An emissary of the King, wrongly accused of cloaked aggression by the one he was sent to, exiled to a trackless waste, attacked by enemies, tries to return Home while protecting the one that is the reason he is being attacked, succeeds in making his way to the house of mud, where the ship he expected is not to be seen, and perishes in a final combat, knowing that he lives forever.
Deep down inside every human being the Truth that God placed there, the true Light that enlightens everyone who comes into the world (John 1:9), remains for each one to discover. It shines in the darkness of human ignorance, and though that darkness cannot comprehend it, it also cannot extinguish it. (cf. John 1:5).
The Truth revealed openly and fully only by Jesus Christ in His person, His teachings, His ministry, His miracles and His victory over death, that Truth being instilled in the depths of every human being, still shines through, shedding Light in every culture, even in those ignorant of Christ.
Yet the Truth does shine in the non-Christian world, in every culture. That's the way God is. He's faithful. He wants everyone to be saved, though only if they want it too. The challenge of the true missionary to the non-Christian world is to be able to find those sparks of God's Truth in their pagan traditions and, without admitting anything unchangeable by grace, to build on these native "old testaments" wherever they turn up.
As an Orientalist by training and inclination, I watch a lot of East Asian films. Recently I bought a copy of the Korean film Musa the Warrior. After viewing it for the first time, I waited a couple of weeks and watched it again this weekend. It is a very good film, historically, a realistic portrayal of a violent time in the history of China, the period when the Ming dynasty was liberating the country from Mongol control, around AD 1375. It's about a Korean delegation that was wrongly accused of spying by the Ming and exiled to the Gobi Desert. Their adventure in escaping, trying to return to Korea, and helping to rescue a Ming princess from the Mongols, is the subject of the film. It may not sound interesting, but it is.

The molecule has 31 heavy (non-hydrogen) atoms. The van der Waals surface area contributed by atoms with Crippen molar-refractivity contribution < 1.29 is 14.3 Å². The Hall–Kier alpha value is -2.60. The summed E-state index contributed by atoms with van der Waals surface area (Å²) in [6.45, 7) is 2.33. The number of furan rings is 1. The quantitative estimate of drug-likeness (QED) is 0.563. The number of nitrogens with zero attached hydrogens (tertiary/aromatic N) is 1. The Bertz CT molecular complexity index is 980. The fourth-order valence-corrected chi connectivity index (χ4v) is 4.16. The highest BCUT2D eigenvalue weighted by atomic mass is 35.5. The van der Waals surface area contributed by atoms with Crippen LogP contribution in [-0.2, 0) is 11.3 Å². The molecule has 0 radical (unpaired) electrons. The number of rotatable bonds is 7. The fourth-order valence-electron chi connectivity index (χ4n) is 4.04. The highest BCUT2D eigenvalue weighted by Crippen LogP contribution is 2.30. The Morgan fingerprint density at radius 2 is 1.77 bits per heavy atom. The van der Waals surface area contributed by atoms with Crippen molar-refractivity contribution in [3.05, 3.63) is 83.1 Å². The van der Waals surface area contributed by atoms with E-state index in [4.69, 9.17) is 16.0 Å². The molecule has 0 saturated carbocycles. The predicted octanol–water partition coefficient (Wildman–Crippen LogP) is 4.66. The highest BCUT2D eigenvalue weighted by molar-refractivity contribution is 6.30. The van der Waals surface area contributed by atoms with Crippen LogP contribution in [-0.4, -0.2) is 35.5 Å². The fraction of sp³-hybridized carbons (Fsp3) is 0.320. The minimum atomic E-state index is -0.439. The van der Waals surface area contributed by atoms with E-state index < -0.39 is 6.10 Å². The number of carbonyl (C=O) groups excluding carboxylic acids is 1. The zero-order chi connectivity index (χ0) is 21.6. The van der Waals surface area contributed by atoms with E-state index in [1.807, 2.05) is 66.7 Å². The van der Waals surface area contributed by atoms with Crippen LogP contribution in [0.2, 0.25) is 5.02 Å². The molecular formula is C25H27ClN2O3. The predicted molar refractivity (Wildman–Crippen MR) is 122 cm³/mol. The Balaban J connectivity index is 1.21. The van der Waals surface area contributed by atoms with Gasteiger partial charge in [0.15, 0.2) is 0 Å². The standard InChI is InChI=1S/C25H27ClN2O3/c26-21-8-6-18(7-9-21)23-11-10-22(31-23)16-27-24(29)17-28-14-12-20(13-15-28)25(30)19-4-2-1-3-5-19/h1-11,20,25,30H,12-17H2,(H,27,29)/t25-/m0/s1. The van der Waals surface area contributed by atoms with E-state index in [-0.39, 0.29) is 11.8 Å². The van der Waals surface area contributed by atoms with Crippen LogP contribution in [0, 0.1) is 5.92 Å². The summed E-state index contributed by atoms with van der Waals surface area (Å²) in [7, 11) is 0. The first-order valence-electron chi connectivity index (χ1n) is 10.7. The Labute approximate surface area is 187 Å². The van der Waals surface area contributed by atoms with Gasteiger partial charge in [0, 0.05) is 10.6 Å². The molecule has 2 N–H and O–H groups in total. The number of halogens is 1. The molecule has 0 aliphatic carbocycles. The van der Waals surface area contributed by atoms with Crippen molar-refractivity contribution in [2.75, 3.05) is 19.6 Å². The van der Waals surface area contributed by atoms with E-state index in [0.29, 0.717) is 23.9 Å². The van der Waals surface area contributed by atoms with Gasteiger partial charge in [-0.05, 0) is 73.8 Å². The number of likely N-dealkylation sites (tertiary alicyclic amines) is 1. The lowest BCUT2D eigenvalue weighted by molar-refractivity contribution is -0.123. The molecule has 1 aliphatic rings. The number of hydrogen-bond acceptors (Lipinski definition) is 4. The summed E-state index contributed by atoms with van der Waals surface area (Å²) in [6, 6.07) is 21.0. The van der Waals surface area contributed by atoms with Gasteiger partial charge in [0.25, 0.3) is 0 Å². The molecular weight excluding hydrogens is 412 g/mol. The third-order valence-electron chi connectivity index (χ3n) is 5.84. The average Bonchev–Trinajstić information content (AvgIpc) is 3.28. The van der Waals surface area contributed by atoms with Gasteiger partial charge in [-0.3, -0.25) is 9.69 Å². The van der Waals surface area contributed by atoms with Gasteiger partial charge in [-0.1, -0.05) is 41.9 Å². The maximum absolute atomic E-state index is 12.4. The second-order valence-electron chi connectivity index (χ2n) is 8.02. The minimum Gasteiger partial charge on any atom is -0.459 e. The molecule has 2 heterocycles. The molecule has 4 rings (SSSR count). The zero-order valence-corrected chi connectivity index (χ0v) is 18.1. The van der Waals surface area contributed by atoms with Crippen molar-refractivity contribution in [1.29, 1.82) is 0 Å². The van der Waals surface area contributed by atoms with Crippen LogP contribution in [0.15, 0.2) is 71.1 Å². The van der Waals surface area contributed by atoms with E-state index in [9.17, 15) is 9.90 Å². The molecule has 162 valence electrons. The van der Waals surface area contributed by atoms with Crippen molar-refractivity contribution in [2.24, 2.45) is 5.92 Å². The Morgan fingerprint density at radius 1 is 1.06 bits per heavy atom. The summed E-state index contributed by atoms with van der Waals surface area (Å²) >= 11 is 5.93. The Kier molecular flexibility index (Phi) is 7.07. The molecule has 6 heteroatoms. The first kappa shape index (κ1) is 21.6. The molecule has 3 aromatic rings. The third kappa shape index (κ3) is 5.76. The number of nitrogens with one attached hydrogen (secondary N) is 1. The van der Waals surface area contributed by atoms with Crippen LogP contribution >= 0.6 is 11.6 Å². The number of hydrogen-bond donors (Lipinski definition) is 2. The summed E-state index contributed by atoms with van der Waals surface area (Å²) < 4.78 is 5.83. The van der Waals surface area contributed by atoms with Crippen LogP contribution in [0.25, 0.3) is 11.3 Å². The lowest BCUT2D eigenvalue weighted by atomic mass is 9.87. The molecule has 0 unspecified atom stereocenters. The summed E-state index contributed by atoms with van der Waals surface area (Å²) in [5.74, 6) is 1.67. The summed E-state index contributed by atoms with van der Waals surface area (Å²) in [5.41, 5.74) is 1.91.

Watching it a second time, I got a lot more into the details and my understanding was deepened. My favorite character is the young General Choi Jung (pictured above), and I was startled by one scene near the end of the movie. Something that Choi Jung said to his men, just before their last battle, really hit me, went through me like a lance.
If the soldier attempts to live, he'll die.
but if he attempts to die, he'll survive.
The film is in Korean with English subtitles, and the translation is awkward. But the way Choi Jung looked when he said this, somehow brought the whole meaning of the film, for me, into sharp, burning focus.
In the pre-Christian Korean culture, here was a man shedding the true Light on his fellow men. They all had this Light in them, otherwise his words could not have had the effect they did. Without knowing it, he almost quoted Luke 17:33:
Whoever tries to keep his life will lose it,
and whoever loses his life will preserve it.
This is the Truth speaking.
Everyone knows it.
It always encourages me to see this kind of thing in a movie because, whether people realize it or not, the seeds are there to be planted in the good soil. Let's hope that we're part of that good soil, to hear the Word, accept it, and produce a crop—thirty, sixty or even a hundred times what was sown. (Mark 4:20)